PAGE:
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Can Everton Qualify For The Champions League?

Have a guess who is top of the Premier League form table over the past 10 games.

Chelsea? Close, but no. Tottenham? Try again. Manchester United, even? See where you’re going with that, but wrong.

The right answer is Everton. Like Spurs and Chelsea, they’ve taken 23 points from the last available 30, but have collected them by scoring more goals and conceding fewer than the top two in the table. They remain seventh, but quietly Ronald Koeman’s side have crept up to the edge of the Champions League places.

They’re currently six points away from Liverpool in fourth. And as they’re playing them this weekend, victory would put them within touching distance. The Merseyside derby rarely needs anything else to make it a meaningful encounter, but when Everton face Liverpool on Saturday lunchtime, there’s even more than usual at stake.

For the bulk of the season, much of the focus has been on who will take those coveted Champions League places behind champions-elect Chelsea. But while the candidatures of Tottenham, Manchester United, Liverpool, Arsenal and Manchester City have been discussed at length, not many noticed Everton creeping up behind them. With the competition so strong, Everton remain dark horses, particularly as they’ve played two more games than Arsenal and United. But if they can continue their brilliant recent performances, it’s perfectly possible they could make it.

If Koeman’s past experience has any bearing, there is hope for Everton from his previous job. At a similar stage last season, Southampton were eighth, a fair way adrift of the European places, but seven wins in their last nine games saw them finish the season in storming style and eventually end the season in fifth, qualifying for the Europa League.

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“Normally, my teams are always in a good state until the end of the season,” said Koeman recently.

“That’s what we try to plan — that’s important. You have more possibilities to win the game if the team is really fit.”

Admittedly that carefully omits the previous season with Southampton, when they fell from a high of third place in February to a final position of seventh, but his Feyenoord teams tended to finish strongly before he moved to England.

They might need a strong finish, too. After the Liverpool game on Saturday, they travel to Old Trafford on Tuesday, with Chelsea, and there’s a final day trip to Arsenal on the schedule as well.

Champions League qualification this season would be ahead of schedule for Everton.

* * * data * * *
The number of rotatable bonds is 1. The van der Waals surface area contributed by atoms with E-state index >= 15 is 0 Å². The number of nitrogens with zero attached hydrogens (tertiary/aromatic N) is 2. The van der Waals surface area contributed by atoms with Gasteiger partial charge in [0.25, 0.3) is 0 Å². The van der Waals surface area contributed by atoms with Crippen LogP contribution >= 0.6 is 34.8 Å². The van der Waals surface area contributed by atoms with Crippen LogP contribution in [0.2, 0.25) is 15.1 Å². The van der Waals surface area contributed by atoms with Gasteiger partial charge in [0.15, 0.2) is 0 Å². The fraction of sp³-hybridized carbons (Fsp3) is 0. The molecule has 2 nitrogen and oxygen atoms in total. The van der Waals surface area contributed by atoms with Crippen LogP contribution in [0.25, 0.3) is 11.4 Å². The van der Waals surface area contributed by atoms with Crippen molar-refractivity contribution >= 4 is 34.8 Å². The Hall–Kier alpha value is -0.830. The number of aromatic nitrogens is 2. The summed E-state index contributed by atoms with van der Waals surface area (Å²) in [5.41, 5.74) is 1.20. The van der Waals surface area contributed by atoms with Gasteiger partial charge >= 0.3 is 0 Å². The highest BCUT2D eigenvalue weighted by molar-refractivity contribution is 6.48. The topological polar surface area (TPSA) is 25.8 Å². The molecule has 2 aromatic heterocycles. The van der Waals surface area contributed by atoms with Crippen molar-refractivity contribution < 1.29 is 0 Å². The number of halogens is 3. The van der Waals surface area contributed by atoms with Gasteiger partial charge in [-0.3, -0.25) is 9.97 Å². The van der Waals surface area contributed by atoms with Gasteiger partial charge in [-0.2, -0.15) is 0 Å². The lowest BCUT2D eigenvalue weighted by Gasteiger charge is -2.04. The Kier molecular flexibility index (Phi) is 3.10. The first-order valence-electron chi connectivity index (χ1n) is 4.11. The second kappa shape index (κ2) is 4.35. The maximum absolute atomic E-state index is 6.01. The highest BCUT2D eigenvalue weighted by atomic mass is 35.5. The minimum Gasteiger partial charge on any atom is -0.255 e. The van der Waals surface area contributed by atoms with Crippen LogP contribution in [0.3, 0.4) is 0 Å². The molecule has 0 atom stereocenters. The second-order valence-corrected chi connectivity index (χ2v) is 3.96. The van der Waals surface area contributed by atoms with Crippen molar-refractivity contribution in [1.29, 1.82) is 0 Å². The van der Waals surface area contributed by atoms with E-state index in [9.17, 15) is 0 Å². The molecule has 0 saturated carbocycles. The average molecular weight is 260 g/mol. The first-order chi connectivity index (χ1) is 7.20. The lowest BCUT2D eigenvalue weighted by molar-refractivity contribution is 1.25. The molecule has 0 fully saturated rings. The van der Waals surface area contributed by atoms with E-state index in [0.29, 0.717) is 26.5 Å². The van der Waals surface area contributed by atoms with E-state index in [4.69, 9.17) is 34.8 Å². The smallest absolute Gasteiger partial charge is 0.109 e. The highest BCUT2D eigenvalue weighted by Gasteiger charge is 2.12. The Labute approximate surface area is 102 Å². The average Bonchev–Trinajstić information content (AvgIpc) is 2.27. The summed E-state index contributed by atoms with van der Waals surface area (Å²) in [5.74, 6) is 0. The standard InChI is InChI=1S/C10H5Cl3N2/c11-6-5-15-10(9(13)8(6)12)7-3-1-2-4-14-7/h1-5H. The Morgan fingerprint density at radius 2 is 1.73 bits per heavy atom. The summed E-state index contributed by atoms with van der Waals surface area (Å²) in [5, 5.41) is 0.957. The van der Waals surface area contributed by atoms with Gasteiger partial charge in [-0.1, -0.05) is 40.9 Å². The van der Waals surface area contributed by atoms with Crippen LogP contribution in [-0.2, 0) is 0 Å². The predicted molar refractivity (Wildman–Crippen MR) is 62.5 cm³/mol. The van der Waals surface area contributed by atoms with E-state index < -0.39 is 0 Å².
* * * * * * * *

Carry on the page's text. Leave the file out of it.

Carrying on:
“I think we can make the next step next season,” said Koeman recently when asked about their chances. But while it would be an overachievement, particularly in such a crowded field, that overachievement might be necessary.

The summer ahead is a potentially pivotal one for them. With a collection of excellent young players like Tom Davies, Ademola Lookman and Dominic Calvert-Lewin, plus a smattering of more established stars and a manager finding his stride after a sticky opening few months, the future looks bright.

But those established stars will be staples of the gossip pages in those barren May-August months. Romelu Lukaku has already declined to sign a new contract, questioning whether the club had the ambition to match his own.

“You need the platform to show yourself,” he said. “Then you are talking about Champions League and whatever types of games.”

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His agent, Mino Raiola, doesn’t exactly count reticence among his qualities, particularly about the prospect of his own players furthering their careers, so don’t expect talk of a move away to be dampened down.

While the club have entered talks with Ross Barkley about his own deal, Koeman’s recent update didn’t exactly inspire confidence that those negotiations were going brilliantly.

“He needs to sign a new contract, or you sell the player,” said Koeman. “It’s not an ultimatum. It is up to the club to get the deal over the line. Yes or no — it is a decision by the player.”

Both of these stars could feasibly leave in the summer in search of bigger things. But Champions League qualification could change that. Those players want to perform on that stage, so what better argument could they present to Lukaku and Barkley than bringing the continent’s best and brightest to Goodison Park?

A top-four finish could also motivate the manager to stay. The past few seasons have made Koeman a coveted coach, and with a vacancy at his alma mater Barcelona coming up, he has been mentioned as a possible replacement for Luis Enrique. Even with Champions League football at Everton, it would be difficult for him to turn the Catalans down, but it would at least give him pause for thought and would certainly offer more encouragement to turn other jobs down.

As things stand, the future — both short- and long-term — looks pretty bright for Everton. But the continuation of that promise beyond this summer might well depend on whether they can overachieve and reach the top four. If not, they could be in for a summer of upheaval; perhaps not quite back to square one, but certainly not forward.

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